According to one embodiment of the present invention, a “wait on task connect” technique is used to swap code into the swap area. FIG. 3 is a flow chart showing a technique used for code swapping according to this embodiment of the present invention. According to this embodiment, units of executable code, such as units of tasks, may be stored in the external memory. The RTOS may then call upon a task regardless of whether the task is stored in external memory or internal memory (Step S31). This may be carried out, for example, by programming the RTOS to recognize tasks stored in external memory as executable tasks, for example by making it appear as those tasks stored in external memory are actually stored in program memory. It is then determined if the task called is stored in program memory (Step S32). If the task is determined to be stored in program memory (Yes, Step S32) then the task may be executed (Step S33). If the task is not stored in program memory, and is instead stored in external memory (No, Step S32), then the RTOS may program the DMA to load all memory blocks necessary to execute the task to the swap area (Step S34). For example, this step may be implemented by the linker in accordance with the run view technique described above. The RTOS may then perform a task switch (Step S35). A task switch is when the RTOS executes another task, for example a higher priority task, as the required memory blocks are loaded into the swap area. It may be necessary to execute another task that is located in a memory bank of the program memory that is other than the memory bank that the task is being loaded into where the program memory is not capable of multiply accessing a single memory bank. For example, the memory bank of the program memory that the task is loaded into may be selected for being a memory bank of the program memory other than the memory bank of the program memory used by the task that is to be executed while the loading task is loaded into program memory.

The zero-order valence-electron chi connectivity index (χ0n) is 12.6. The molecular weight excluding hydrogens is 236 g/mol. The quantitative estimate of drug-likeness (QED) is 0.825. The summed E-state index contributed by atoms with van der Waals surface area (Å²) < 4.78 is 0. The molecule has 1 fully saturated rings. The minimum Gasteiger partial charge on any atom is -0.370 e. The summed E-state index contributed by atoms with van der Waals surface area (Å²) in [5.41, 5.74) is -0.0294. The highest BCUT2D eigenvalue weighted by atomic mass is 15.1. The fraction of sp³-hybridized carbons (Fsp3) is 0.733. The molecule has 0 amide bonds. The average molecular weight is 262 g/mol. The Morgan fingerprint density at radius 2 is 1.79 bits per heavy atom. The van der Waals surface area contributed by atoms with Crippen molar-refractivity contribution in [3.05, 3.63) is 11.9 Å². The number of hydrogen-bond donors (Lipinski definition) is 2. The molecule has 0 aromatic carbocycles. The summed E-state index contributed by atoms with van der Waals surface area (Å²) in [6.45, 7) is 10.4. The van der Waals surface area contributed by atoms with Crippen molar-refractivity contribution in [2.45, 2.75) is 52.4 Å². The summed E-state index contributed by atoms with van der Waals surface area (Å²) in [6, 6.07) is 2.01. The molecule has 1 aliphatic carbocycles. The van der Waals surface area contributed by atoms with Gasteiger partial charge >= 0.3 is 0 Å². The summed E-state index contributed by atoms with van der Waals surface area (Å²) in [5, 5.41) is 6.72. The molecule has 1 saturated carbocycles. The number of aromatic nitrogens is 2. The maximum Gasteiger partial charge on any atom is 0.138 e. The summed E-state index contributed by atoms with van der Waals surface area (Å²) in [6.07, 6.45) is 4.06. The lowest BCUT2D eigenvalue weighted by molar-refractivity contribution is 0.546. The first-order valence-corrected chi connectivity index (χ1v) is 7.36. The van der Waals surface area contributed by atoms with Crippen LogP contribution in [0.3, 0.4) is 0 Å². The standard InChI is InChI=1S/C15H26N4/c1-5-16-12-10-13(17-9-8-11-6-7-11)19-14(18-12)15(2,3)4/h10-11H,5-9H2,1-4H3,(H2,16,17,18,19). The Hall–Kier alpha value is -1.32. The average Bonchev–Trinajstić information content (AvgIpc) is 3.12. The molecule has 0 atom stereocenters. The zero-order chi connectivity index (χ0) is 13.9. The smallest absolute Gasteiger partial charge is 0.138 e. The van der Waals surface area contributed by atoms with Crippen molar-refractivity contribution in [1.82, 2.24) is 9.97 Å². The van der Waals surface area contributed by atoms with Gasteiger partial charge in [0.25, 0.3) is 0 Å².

After all necessary blocks belonging to the task are successfully loaded into program memory, interrupts may be generated by the DMA controller to indicate for the RTOS that the task is ready for execution (Step S36). A determination may then be made as to whether a task of a higher priority is currently running (Step S37). If it is determined that no task of a higher priority is currently running (No, Step S37), for example no task is currently running or a task of lower priority is currently running, then which ever task that is currently running may be interrupted and the successfully loaded task may be executed (Step S33). If it is determined that a task of a higher priority is currently running then the successfully loaded task may wait to be executed once the task of higher priority is finished executing and no other tasks of higher priority are waiting to be executed (Step S38).